Classic Burgers Outside Minneapolis at Lions Tap

[Photographs: Adam Riddle]

Lions Tap

16180 Flying Cloud Drive, Eden Prairie, MN 55347 (map); 952-934-5299;
Cooking method: griddle
Short Order: Classic, simple burgers done right
Want Fries With That? Crisp and well seasoned
Price: single hamburger, $3.30; double cheeseburger, $7.45; fries: $2.25

Lions Tap is an old place. Cemented in the bluffs of Eden Prairie, Minnesota, outside of Minneapolis, the Tap has been selling burgers since 1958, but it's far older than that. The low building has been rehabbed and renovated over the years, so that it now resembles a classic, Midwest basement complete with Vikings and Twins collectibles and bucolic wallpaper featuring deer, ducks, and other birds. It feels like a wholesome place, too. Bert and Bonnie Notermann, the owners and formulators of the current burger (served since they purchased the restaurant in the 70's), are introduced on the menu as "Your Hosts."

An absurdly detailed pair of prominently hung posters lays out the entire history of the location beginning epically with "The year was 1855...". From there, the poster traces the story of the Tap as it has evolved from a vegetable market to a beer stand, a bar, a gas station, and back to a bar before the then owners began selling burgers in 1958. Other key details include the fact that the parking lot was blacktopped in 1981 and the specifics of an easement granted to previous owners at the dawn of the twentieth century. No detail is too small for the Tap.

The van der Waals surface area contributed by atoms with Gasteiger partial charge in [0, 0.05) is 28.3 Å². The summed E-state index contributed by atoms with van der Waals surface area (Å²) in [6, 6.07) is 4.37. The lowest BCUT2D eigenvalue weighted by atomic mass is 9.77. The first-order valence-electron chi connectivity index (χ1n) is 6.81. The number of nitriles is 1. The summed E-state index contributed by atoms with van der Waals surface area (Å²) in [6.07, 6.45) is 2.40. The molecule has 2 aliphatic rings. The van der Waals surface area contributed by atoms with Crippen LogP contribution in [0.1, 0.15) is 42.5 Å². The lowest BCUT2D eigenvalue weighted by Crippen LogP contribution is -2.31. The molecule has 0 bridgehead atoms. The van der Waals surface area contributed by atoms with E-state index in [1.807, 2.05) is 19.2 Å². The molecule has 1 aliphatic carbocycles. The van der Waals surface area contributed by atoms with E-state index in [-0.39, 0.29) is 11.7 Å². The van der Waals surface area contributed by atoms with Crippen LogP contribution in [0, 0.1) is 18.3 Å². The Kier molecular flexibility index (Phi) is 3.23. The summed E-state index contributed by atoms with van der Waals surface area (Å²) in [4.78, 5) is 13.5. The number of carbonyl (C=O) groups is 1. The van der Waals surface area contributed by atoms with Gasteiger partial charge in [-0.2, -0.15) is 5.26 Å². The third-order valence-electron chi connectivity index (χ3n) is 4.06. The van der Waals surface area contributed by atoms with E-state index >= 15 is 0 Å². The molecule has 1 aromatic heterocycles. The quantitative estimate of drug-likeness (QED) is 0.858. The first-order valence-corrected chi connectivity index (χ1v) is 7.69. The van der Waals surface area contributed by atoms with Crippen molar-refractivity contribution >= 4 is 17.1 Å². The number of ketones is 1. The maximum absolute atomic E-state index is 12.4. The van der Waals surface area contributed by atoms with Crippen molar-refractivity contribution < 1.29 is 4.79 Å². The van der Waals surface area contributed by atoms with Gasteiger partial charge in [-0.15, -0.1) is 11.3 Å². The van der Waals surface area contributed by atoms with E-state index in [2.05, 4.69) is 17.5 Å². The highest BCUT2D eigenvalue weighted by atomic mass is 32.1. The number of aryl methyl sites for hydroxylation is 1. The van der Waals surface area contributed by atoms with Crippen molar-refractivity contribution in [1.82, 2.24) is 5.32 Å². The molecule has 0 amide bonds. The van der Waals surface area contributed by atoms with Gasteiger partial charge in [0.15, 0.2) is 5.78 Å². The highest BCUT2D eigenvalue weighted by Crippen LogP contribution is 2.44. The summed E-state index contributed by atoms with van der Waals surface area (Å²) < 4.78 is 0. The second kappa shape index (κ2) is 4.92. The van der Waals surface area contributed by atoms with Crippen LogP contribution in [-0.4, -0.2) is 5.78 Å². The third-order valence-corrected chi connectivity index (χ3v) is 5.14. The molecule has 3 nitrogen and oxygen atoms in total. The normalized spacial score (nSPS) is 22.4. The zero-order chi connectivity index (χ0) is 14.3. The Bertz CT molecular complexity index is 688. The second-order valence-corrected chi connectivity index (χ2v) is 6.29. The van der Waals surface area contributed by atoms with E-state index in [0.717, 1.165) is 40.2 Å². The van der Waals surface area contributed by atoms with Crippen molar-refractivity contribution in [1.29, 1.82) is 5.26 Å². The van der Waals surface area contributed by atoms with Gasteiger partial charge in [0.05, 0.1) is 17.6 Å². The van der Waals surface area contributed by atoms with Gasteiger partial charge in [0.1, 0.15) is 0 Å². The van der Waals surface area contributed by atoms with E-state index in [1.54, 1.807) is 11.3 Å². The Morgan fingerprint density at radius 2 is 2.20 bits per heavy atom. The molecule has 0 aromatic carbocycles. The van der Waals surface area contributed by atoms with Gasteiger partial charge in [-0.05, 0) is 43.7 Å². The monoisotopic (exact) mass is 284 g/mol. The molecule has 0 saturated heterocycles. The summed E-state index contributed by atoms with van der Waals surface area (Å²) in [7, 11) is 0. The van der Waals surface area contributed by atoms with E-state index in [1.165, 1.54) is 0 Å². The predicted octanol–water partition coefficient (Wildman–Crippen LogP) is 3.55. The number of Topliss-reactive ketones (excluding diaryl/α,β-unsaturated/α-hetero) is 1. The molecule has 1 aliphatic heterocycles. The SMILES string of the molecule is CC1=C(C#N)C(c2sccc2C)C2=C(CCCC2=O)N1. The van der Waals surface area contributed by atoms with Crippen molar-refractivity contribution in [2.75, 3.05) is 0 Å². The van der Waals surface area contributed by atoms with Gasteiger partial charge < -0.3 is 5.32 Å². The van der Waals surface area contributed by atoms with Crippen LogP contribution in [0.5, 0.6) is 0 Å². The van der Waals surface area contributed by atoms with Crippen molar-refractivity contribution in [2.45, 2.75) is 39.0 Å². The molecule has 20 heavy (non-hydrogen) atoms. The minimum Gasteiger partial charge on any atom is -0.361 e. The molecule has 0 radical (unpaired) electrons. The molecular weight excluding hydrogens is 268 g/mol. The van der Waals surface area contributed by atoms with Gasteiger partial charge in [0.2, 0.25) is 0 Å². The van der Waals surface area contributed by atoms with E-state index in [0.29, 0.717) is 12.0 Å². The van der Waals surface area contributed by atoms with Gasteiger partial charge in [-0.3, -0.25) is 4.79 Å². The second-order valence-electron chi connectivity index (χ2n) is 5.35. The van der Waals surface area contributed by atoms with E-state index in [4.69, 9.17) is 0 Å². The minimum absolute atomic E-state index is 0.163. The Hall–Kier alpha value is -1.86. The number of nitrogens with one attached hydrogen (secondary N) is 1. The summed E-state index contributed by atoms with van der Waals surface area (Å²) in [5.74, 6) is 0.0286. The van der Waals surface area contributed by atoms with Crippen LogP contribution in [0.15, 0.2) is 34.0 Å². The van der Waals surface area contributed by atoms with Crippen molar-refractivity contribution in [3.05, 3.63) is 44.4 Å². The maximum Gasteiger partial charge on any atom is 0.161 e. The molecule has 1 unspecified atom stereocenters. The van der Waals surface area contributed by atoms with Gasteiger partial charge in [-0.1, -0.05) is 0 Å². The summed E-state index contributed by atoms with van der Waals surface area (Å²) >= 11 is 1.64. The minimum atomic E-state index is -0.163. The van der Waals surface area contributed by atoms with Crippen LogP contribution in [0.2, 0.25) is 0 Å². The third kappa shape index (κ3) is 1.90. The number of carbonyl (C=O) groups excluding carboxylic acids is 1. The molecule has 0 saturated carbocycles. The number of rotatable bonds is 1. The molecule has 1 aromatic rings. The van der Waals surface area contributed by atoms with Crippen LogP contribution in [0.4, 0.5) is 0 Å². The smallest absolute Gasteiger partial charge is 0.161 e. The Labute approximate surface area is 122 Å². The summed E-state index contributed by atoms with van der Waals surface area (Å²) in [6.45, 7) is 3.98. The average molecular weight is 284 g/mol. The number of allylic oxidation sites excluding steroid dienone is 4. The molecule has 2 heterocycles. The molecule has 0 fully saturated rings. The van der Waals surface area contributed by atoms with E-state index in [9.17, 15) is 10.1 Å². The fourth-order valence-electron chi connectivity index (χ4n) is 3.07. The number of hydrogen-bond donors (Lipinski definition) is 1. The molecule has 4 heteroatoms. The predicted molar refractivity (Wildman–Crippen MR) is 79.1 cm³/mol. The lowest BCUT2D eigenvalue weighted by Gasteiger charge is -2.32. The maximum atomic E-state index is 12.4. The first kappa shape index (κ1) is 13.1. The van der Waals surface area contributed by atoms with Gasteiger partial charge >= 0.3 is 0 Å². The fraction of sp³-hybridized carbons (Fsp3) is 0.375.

Lions Tap serves the classic ideal of a burger (described as a "purist's favorite" on the menu) and is better for it. Despite the Jucy Lucy's inextricable identification with Minneapolis, customers will not find any cheese-stuffed burgers here. Instead, quarter-pound patties are ground and hand-formed daily, cooked to a fine, nearly black sear on a griddle and topped with Lions Tap's seasoning blend, which most likely contains a bit of garlic and onion powder and black pepper, among other, more secret ingredients.

The resulting beef is plenty juicy, with a meaty bite and properly salty. The single hamburger ($3.30) comes simply with raw or fried onions and pickles, but I opted for a double cheeseburger ($7.45) with fried onions (always go fried). The attention paid to detailing the history of the Lions Tap carries over to the burgers; they're appropriately minimalist, but carefully constructed.

Other burger options include a mushroom and Swiss burger (single, $4.75; double, $8.95), which has its benefits, but isn't as memorable as the original.

The California burger (single, $4.60; double, $8.65) comes with lettuce and tomato (not this California Cheeseburger).

Fries ($2.25) are crisp and well seasoned, but you may be better off ordering a second burger as a side.

Root beer on tap and fountain "pop" are available and screamingly sweet, but they me nostalgic for the homemade root beer stand I grew up on in Ohio.

Lions Tap is as advertised—straightforward burgers done right and not overcomplicated. If you're looking for a classic burger in the Minneapolis area, the Tap has you covered.

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